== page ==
Stealing from BNP

The selection of Howard as leader - with the other camp too weakened even to field a token standard bearer - indicates the Tories have effectively accepted the BNP's logic. Worried about the so-called vacuum on the left? Watch out for the pressure cooker on the right.

It took me a little while to recognise the bloke in the wig. But there was definitely something familiar about the curiously clipped syllables of the barrister’s voice.

And then I noticed the name on the order paper. Here indeed was Michael Howard QC - the man behind such political success stories as the poll tax, water privatisation and clause 28 - representing the owners of a ship that sank with the loss of 44 lives.

This must have been some time towards the back end of the first Blair administration. Howard had - as the jargon has it - ‘retired from front-line politics’. Just typical, I remember thinking, as I sat in the press seats in the Royal Courts of Justice annexe.

A one-time home secretary, hanging on to his job as an MP, but milking the position as an agreeable base from which to pursue a rather more lucrative legal career, not to mention the usual slew of part-time directorships that Tory former cabinet ministers invariably manage to accumulate.

Either Howard doesn’t need the money any more, or like some B-movie cliché gangster, he simply couldn’t resist coming back for one last job. But now the man who only a year ago categorically ruled out any interest in leading the Conservative Party has become … well, the new leader of the Conservative Party.

“He’s no Brad Pitt,” astutely observed Tory donor businessman Lord Hanson in his endorsement of Howard’s candidacy, “but you’re not going to get that among the Tories.”

No Brad Pitt, and no bleeding heart liberal, either. Not for nothing was Michael Howard widely regarded as the most rightwing incumbent the home office had ever seen during his stint there from 1993 to 1997.

Tough on crime? You bet. Remember the catchphrase, ‘Prison works’. A popular wisecrack of the period had it that the main pressure group for improving conditions in Britain’s appalling prisons was thinking of changing its name to the Penal League for Howard Reform.

Sympathetic commentators are already trying to paint Howard’s accession as evidence of a new Tory respect for meritocracy. For the first time, they point out, the son of an asylum-seeker stands at the head of a major party.

But you have to wonder what Bernat Hecht - one of the many Jews forced to flee the brutal anti-semitism of pre-war Romania - would have made of his boy’s future career. Home secretary Howard not only introduced further limitations on the right to asylum, of a type that would have hurt exactly those in his father’s position, but cut access to health, housing and education for asylum-seekers already in the UK.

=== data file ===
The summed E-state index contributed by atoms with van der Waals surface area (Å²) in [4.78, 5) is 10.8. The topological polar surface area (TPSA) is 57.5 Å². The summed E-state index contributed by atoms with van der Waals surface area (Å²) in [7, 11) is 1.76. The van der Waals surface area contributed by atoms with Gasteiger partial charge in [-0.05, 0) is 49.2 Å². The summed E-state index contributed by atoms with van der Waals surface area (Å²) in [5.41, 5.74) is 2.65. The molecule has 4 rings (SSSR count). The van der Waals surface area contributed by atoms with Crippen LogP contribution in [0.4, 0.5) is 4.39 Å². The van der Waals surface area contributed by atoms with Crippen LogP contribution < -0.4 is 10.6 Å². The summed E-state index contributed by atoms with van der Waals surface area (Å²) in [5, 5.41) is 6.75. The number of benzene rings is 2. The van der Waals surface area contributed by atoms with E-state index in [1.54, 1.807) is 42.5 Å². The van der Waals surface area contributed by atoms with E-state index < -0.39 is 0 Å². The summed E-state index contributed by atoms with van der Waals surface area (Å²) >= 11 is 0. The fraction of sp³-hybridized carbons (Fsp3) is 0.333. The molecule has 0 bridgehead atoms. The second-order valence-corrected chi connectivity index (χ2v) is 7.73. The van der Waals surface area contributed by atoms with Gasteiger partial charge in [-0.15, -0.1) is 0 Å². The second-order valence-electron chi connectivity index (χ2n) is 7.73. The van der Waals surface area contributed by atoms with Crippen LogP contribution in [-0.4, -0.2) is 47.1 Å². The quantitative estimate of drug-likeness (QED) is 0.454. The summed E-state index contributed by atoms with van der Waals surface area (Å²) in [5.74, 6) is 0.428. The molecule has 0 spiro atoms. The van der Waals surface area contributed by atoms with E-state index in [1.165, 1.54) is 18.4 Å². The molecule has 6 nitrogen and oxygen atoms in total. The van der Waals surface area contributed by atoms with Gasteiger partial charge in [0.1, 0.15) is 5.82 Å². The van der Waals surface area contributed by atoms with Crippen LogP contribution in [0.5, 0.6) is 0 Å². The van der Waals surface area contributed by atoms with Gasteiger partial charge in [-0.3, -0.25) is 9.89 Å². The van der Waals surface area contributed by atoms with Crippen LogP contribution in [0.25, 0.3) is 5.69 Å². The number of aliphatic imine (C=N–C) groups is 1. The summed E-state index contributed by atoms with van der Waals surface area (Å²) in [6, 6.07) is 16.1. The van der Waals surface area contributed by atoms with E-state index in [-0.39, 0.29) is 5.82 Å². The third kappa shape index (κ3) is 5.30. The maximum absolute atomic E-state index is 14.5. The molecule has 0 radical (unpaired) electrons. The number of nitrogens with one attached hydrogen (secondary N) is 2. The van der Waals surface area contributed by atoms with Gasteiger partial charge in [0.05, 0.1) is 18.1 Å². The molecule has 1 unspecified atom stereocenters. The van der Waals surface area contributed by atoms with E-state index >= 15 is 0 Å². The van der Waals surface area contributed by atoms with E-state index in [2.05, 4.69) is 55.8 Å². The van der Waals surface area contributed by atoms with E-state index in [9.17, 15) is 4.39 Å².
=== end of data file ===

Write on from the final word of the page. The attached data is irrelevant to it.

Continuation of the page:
Whatever the recent rhetoric about leading the Conservatives from the centre, there is no evidence that Howard is anything but the man many of us remember less than fondly. Unless he is about to reveal to the hitherto unsuspecting electorate that he has secretly undergone the same electro-convulsive therapy that transformed Michael Portillo, his ideas appear to represent the politics of the late 80s in cryonic suspension.

It’s a cocktail you could call the Bloody Margaret: mix one part Euroscepticism with two parts social authoritarianism; add a strong splash of neoliberalism. Heady stuff.

Of course, there is an audience for this sort of brew, and not just among middle management cadre nostalgic for their yuppie youth. But it isn’t to be found in the political centre. It is to be found on the hard right. That is a reflection of the dilemma the Conservatives now find themselves in.

Blair has permanently shifted the Labour Party solidly onto Thatcherite territory. Both Hague and Duncan Smith repeatedly fought to reclaim the ground in much the manner of the British Expeditionary Force on the western front, with equally little sign of success. Being in government gives Labour the power of initiative and the ability to set the agenda from inside a well-fortified position.

Assuming that Howard has set his sights higher than simply repeating a trench warfare strategy proven to fail twice in succession, the Tories urgently need to rebrand. The trouble is, there are just two ideologically coherent means for a party of their type to differentiate its product. At bottom, recent internal debates in the Conservative Party have centred on whether to move towards either libertarianism or the outright nationalist right.

There is probably a Pim Fortuyn-style niche for a party that countered Labour’s plans for ID cards and fewer jury trials with an agenda that pushed the logic of free market economics into such areas as prostitution or even the legalisation of drugs. Some Tory Young Turks have even dared to say so out loud, fully aware that the party’s dependence on its blue rinse activist base renders such a move a non-starter.

In any case, Howard could not conceivably head up that kind of a party. His voting record on gay rights and abortion issues speaks for itself. If the forces of libertarianism were winning out at Central Office, Michael Portillo wouldn’t be deserting Westminster in favour of a career in reality television.

The only other real possibility is to take the Conservatives down a road pioneered by a range of electorally successful nationalist formations across Europe - and quickly too, before the British National Party can consolidate its hold over this part of the political spectrum. Presumably the process won’t be pretty. Yet the selection of Howard as leader - with the other camp too weakened even to field a token standard bearer - indicates the Tories have effectively accepted this logic.

Worried about the so-called vacuum on the left? Watch out for the pressure cooker on the right.